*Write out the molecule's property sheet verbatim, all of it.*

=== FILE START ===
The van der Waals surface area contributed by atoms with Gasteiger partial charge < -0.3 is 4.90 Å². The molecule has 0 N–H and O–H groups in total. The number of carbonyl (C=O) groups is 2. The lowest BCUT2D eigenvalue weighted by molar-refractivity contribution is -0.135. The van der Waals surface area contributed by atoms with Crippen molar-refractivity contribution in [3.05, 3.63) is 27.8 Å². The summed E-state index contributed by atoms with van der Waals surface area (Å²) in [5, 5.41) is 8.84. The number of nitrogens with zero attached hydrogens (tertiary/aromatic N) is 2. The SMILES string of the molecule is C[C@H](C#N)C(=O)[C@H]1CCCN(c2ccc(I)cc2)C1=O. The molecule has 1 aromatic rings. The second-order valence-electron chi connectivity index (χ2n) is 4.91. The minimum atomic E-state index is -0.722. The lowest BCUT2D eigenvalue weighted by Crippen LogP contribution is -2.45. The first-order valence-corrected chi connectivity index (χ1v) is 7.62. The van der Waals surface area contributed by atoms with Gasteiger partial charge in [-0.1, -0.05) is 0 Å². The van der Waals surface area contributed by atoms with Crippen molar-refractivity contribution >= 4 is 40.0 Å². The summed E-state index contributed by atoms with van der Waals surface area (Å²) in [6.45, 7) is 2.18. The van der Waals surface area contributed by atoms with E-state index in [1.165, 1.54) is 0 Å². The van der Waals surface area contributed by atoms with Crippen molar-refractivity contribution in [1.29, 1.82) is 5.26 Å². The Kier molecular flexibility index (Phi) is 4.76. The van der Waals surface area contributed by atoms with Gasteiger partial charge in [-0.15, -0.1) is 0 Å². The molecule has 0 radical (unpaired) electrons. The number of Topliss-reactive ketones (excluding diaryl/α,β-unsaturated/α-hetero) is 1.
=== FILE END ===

The van der Waals surface area contributed by atoms with Gasteiger partial charge < -0.3 is 4.90 Å². The molecule has 0 N–H and O–H groups in total. The number of carbonyl (C=O) groups is 2. The lowest BCUT2D eigenvalue weighted by molar-refractivity contribution is -0.135. The van der Waals surface area contributed by atoms with Crippen molar-refractivity contribution in [3.05, 3.63) is 27.8 Å². The summed E-state index contributed by atoms with van der Waals surface area (Å²) in [5, 5.41) is 8.84. The number of nitrogens with zero attached hydrogens (tertiary/aromatic N) is 2. The SMILES string of the molecule is C[C@H](C#N)C(=O)[C@H]1CCCN(c2ccc(I)cc2)C1=O. The molecule has 1 aromatic rings. The second-order valence-electron chi connectivity index (χ2n) is 4.91. The minimum atomic E-state index is -0.722. The lowest BCUT2D eigenvalue weighted by Crippen LogP contribution is -2.45. The first-order valence-corrected chi connectivity index (χ1v) is 7.62. The van der Waals surface area contributed by atoms with Gasteiger partial charge in [-0.1, -0.05) is 0 Å². The van der Waals surface area contributed by atoms with Crippen molar-refractivity contribution >= 4 is 40.0 Å². The summed E-state index contributed by atoms with van der Waals surface area (Å²) in [6.45, 7) is 2.18. The van der Waals surface area contributed by atoms with E-state index in [1.165, 1.54) is 0 Å². The van der Waals surface area contributed by atoms with Crippen molar-refractivity contribution in [1.29, 1.82) is 5.26 Å². The Kier molecular flexibility index (Phi) is 4.76. The van der Waals surface area contributed by atoms with Gasteiger partial charge in [-0.15, -0.1) is 0 Å². The molecule has 0 radical (unpaired) electrons. The number of Topliss-reactive ketones (excluding diaryl/α,β-unsaturated/α-hetero) is 1.